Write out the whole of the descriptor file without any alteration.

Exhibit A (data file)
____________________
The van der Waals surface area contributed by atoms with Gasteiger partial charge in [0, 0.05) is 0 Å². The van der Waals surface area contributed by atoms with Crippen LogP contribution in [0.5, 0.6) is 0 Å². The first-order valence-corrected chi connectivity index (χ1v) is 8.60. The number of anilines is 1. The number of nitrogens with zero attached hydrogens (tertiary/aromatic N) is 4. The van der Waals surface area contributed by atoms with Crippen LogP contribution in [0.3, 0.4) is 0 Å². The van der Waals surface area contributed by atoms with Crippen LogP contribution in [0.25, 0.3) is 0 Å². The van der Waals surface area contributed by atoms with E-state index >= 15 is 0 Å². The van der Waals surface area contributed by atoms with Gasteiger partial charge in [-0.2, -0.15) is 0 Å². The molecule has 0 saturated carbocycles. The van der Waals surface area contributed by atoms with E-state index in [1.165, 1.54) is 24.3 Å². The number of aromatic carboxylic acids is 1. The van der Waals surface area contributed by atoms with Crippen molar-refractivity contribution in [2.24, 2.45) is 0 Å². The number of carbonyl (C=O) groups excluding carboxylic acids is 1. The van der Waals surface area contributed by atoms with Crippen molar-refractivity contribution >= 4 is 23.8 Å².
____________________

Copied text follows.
The van der Waals surface area contributed by atoms with Gasteiger partial charge in [0, 0.05) is 0 Å². The van der Waals surface area contributed by atoms with Crippen LogP contribution in [0.5, 0.6) is 0 Å². The first-order valence-corrected chi connectivity index (χ1v) is 8.60. The number of anilines is 1. The number of nitrogens with zero attached hydrogens (tertiary/aromatic N) is 4. The van der Waals surface area contributed by atoms with Crippen LogP contribution in [0.3, 0.4) is 0 Å². The van der Waals surface area contributed by atoms with Crippen LogP contribution in [0.25, 0.3) is 0 Å². The van der Waals surface area contributed by atoms with E-state index >= 15 is 0 Å². The van der Waals surface area contributed by atoms with Gasteiger partial charge in [-0.2, -0.15) is 0 Å². The molecule has 0 saturated carbocycles. The van der Waals surface area contributed by atoms with E-state index in [1.165, 1.54) is 24.3 Å². The number of aromatic carboxylic acids is 1. The van der Waals surface area contributed by atoms with Crippen molar-refractivity contribution in [2.24, 2.45) is 0 Å². The number of carbonyl (C=O) groups excluding carboxylic acids is 1. The van der Waals surface area contributed by atoms with Crippen molar-refractivity contribution >= 4 is 23.8 Å².